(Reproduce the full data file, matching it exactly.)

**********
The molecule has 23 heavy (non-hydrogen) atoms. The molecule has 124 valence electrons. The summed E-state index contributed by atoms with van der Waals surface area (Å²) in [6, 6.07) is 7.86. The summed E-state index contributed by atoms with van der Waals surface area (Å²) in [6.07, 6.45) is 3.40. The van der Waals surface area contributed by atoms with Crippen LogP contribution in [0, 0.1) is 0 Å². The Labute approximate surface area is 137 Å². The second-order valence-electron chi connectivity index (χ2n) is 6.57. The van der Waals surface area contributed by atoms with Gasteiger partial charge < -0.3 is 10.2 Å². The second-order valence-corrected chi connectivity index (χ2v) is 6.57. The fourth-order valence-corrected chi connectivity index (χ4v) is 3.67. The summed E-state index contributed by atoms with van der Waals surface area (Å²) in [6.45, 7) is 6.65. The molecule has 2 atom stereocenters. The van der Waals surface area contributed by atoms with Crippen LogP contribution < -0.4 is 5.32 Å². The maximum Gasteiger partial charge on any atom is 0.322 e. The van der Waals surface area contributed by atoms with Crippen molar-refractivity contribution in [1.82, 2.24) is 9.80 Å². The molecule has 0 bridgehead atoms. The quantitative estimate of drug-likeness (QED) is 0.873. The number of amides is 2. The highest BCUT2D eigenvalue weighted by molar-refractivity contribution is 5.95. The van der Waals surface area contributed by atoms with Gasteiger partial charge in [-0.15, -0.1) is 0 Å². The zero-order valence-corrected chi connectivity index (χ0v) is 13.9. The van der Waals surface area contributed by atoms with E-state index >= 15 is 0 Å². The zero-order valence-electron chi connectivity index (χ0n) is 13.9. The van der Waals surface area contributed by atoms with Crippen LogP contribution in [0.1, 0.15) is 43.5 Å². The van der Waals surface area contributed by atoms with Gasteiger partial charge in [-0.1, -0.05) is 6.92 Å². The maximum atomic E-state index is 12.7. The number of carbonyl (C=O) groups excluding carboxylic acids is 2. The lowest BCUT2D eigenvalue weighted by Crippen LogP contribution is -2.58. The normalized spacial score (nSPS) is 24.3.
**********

The molecule has 23 heavy (non-hydrogen) atoms. The molecule has 124 valence electrons. The summed E-state index contributed by atoms with van der Waals surface area (Å²) in [6, 6.07) is 7.86. The summed E-state index contributed by atoms with van der Waals surface area (Å²) in [6.07, 6.45) is 3.40. The van der Waals surface area contributed by atoms with Crippen LogP contribution in [0, 0.1) is 0 Å². The Labute approximate surface area is 137 Å². The second-order valence-electron chi connectivity index (χ2n) is 6.57. The van der Waals surface area contributed by atoms with Gasteiger partial charge < -0.3 is 10.2 Å². The second-order valence-corrected chi connectivity index (χ2v) is 6.57. The fourth-order valence-corrected chi connectivity index (χ4v) is 3.67. The summed E-state index contributed by atoms with van der Waals surface area (Å²) in [6.45, 7) is 6.65. The molecule has 2 atom stereocenters. The van der Waals surface area contributed by atoms with Crippen LogP contribution < -0.4 is 5.32 Å². The maximum Gasteiger partial charge on any atom is 0.322 e. The van der Waals surface area contributed by atoms with Crippen molar-refractivity contribution in [1.82, 2.24) is 9.80 Å². The molecule has 0 bridgehead atoms. The quantitative estimate of drug-likeness (QED) is 0.873. The number of amides is 2. The highest BCUT2D eigenvalue weighted by molar-refractivity contribution is 5.95. The van der Waals surface area contributed by atoms with Gasteiger partial charge in [-0.15, -0.1) is 0 Å². The zero-order valence-corrected chi connectivity index (χ0v) is 13.9. The van der Waals surface area contributed by atoms with E-state index >= 15 is 0 Å². The zero-order valence-electron chi connectivity index (χ0n) is 13.9. The van der Waals surface area contributed by atoms with Crippen LogP contribution in [0.1, 0.15) is 43.5 Å². The van der Waals surface area contributed by atoms with Gasteiger partial charge in [-0.1, -0.05) is 6.92 Å². The maximum atomic E-state index is 12.7. The number of carbonyl (C=O) groups excluding carboxylic acids is 2. The lowest BCUT2D eigenvalue weighted by Crippen LogP contribution is -2.58. The normalized spacial score (nSPS) is 24.3.